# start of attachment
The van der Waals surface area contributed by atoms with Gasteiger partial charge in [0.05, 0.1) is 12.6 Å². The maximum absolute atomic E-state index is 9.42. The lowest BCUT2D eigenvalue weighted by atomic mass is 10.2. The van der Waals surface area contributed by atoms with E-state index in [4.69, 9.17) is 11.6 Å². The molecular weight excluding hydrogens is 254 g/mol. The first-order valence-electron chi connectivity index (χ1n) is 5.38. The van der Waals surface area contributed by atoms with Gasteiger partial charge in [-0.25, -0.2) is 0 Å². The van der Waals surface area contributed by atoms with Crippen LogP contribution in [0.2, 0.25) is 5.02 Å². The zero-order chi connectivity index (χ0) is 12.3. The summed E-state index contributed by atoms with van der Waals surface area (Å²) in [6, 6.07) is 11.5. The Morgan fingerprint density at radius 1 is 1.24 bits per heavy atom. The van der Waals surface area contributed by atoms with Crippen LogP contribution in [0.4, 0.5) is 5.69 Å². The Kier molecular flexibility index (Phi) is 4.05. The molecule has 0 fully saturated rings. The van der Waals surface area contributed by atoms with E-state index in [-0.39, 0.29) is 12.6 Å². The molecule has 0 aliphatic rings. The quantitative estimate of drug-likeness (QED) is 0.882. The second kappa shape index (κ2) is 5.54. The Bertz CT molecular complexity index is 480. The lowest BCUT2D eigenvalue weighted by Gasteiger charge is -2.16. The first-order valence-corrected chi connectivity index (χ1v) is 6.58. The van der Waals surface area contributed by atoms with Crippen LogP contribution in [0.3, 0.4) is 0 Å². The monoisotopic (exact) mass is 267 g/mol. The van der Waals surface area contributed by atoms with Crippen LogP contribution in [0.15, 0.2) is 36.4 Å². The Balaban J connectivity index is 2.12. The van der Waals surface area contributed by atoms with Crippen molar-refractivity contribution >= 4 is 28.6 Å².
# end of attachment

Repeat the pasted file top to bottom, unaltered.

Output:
The van der Waals surface area contributed by atoms with Gasteiger partial charge in [0.05, 0.1) is 12.6 Å². The maximum absolute atomic E-state index is 9.42. The lowest BCUT2D eigenvalue weighted by atomic mass is 10.2. The van der Waals surface area contributed by atoms with E-state index in [4.69, 9.17) is 11.6 Å². The molecular weight excluding hydrogens is 254 g/mol. The first-order valence-electron chi connectivity index (χ1n) is 5.38. The van der Waals surface area contributed by atoms with Gasteiger partial charge in [-0.25, -0.2) is 0 Å². The van der Waals surface area contributed by atoms with Crippen LogP contribution in [0.2, 0.25) is 5.02 Å². The zero-order chi connectivity index (χ0) is 12.3. The summed E-state index contributed by atoms with van der Waals surface area (Å²) in [6, 6.07) is 11.5. The Morgan fingerprint density at radius 1 is 1.24 bits per heavy atom. The van der Waals surface area contributed by atoms with Crippen LogP contribution in [0.4, 0.5) is 5.69 Å². The Kier molecular flexibility index (Phi) is 4.05. The molecule has 0 fully saturated rings. The van der Waals surface area contributed by atoms with E-state index in [-0.39, 0.29) is 12.6 Å². The molecule has 0 aliphatic rings. The quantitative estimate of drug-likeness (QED) is 0.882. The second kappa shape index (κ2) is 5.54. The Bertz CT molecular complexity index is 480. The lowest BCUT2D eigenvalue weighted by Gasteiger charge is -2.16. The first-order valence-corrected chi connectivity index (χ1v) is 6.58. The van der Waals surface area contributed by atoms with Crippen LogP contribution in [0.3, 0.4) is 0 Å². The monoisotopic (exact) mass is 267 g/mol. The van der Waals surface area contributed by atoms with Crippen LogP contribution in [0.15, 0.2) is 36.4 Å². The Balaban J connectivity index is 2.12. The van der Waals surface area contributed by atoms with Crippen molar-refractivity contribution >= 4 is 28.6 Å².